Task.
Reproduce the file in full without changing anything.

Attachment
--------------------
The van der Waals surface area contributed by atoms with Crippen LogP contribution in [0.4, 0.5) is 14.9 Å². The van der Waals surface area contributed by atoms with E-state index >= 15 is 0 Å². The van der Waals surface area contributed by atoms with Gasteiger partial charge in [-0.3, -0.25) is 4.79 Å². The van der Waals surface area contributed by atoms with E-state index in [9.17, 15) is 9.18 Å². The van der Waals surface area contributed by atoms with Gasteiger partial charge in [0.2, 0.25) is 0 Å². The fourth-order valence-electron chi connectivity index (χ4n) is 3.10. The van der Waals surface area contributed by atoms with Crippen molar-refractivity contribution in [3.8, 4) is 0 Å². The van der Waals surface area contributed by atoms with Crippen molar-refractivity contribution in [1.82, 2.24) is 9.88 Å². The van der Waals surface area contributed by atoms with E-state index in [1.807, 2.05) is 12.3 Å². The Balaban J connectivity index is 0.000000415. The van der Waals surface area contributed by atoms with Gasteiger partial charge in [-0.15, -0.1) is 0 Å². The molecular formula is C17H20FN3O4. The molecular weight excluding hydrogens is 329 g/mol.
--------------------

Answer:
The van der Waals surface area contributed by atoms with Crippen LogP contribution in [0.4, 0.5) is 14.9 Å². The van der Waals surface area contributed by atoms with E-state index >= 15 is 0 Å². The van der Waals surface area contributed by atoms with Gasteiger partial charge in [-0.3, -0.25) is 4.79 Å². The van der Waals surface area contributed by atoms with E-state index in [9.17, 15) is 9.18 Å². The van der Waals surface area contributed by atoms with Gasteiger partial charge in [0.2, 0.25) is 0 Å². The fourth-order valence-electron chi connectivity index (χ4n) is 3.10. The van der Waals surface area contributed by atoms with Crippen molar-refractivity contribution in [3.8, 4) is 0 Å². The van der Waals surface area contributed by atoms with Crippen molar-refractivity contribution in [1.82, 2.24) is 9.88 Å². The van der Waals surface area contributed by atoms with E-state index in [1.807, 2.05) is 12.3 Å². The Balaban J connectivity index is 0.000000415. The van der Waals surface area contributed by atoms with Gasteiger partial charge in [-0.15, -0.1) is 0 Å². The molecular formula is C17H20FN3O4. The molecular weight excluding hydrogens is 329 g/mol.